As the crowd dispersed, Michele picked up her bass and followed the other players behind the stage where they’d stacked their instrument cases. A tight grip on the bass, she hurried to her gig bag and laid it inside. She flexed her hands, staring at them as if they weren’t her own.
This had been a good performance, definitely one to remember. The vocals and instrumental breaks had been tight and the sound system, thank God, had been high-quality —always an unknown factor for a pick-up band.
She sighed. Time was up.
Five years gone with nothing to show for it except harder calluses and a lot of miles on her car. Oh, but how she loved it. Maybe… No. She shook her head hard. A promise was a promise. Her time was up. She’d given herself exactly five years to make it in bluegrass and swore she'd find a “real job” if she couldn’t support herself by then. And here she was. Flat broke. It was time to face the truth. She dug her fingernails into her fist as she choked back tears. She could get through this. It’s not like she’d never play again, it would just become a hobby.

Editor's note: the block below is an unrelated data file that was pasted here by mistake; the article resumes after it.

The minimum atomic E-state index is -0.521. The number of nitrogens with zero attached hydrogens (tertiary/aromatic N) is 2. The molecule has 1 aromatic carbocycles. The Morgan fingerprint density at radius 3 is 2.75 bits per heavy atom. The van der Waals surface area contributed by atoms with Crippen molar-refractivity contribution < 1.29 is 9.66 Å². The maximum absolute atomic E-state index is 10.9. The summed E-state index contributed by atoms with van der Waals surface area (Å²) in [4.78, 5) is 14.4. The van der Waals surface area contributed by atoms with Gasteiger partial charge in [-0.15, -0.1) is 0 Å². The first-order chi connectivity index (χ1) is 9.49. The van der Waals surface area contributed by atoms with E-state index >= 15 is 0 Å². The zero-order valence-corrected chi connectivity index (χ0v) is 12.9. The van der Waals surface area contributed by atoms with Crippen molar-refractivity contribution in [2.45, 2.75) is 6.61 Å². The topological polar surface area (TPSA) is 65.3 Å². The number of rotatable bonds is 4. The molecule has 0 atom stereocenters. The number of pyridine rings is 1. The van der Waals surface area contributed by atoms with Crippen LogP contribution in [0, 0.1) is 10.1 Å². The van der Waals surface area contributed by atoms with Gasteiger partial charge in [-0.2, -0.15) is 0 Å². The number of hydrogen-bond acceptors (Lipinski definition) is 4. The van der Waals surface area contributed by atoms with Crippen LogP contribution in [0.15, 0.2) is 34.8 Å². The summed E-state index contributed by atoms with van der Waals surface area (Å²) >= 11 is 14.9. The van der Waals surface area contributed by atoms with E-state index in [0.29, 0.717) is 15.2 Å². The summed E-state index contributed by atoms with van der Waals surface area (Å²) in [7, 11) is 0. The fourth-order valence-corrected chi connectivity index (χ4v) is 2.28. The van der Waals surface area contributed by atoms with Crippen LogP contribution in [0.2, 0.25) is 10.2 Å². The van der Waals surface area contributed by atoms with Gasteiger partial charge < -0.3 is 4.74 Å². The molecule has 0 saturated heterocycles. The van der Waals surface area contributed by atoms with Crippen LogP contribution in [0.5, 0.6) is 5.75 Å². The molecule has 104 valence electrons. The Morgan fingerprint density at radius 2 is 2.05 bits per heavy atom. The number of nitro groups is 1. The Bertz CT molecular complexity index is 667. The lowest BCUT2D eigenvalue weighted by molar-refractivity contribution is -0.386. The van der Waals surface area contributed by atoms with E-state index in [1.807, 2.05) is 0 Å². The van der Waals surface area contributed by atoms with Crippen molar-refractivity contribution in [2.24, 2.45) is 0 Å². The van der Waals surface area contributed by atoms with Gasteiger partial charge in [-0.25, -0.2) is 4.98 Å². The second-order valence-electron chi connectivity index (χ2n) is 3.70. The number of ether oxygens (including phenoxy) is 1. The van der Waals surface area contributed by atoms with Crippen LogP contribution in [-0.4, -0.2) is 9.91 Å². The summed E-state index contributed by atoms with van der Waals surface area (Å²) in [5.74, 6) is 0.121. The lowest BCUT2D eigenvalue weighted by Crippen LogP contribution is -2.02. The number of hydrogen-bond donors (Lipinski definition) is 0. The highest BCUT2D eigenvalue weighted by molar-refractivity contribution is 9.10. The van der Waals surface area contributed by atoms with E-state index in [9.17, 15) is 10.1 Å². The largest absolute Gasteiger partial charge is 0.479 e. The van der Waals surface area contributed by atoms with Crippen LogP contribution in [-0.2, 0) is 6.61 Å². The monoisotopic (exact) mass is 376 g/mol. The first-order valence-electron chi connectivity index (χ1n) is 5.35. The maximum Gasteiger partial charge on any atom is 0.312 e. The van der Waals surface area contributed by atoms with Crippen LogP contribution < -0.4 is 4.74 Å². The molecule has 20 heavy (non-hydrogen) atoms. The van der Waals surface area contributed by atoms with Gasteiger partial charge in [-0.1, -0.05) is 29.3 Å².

She forced herself to stand tall and paste on a smile as the other musicians exchanged praises and headed out. She shook hands with the mandolin player and wished him well, her eyes misting as he sauntered toward his family.
“Great playing with you again, Michele.” The lead guitarist barely got the words out before her boyfriend grabbed her around the waist. Her surprised squeal cut off when he dipped her dramatically for a passionate kiss. The banjo player rolled his eyes and waved goodbye as he strode off with his case. Michele discreetly turned back to her bass and finished zipping it in. She hadn’t told anyone her plans. She figured it was best to quietly slip away from playing professionally. It would be easier that way.
“We’re headin’ out for a beer,” her friend said when she finally came up for air. “Wanna come along?”
“No thanks. I think I’ll hang here at the festival.” She waved them off as they turned hand-in-hand, giggling at some intimate joke.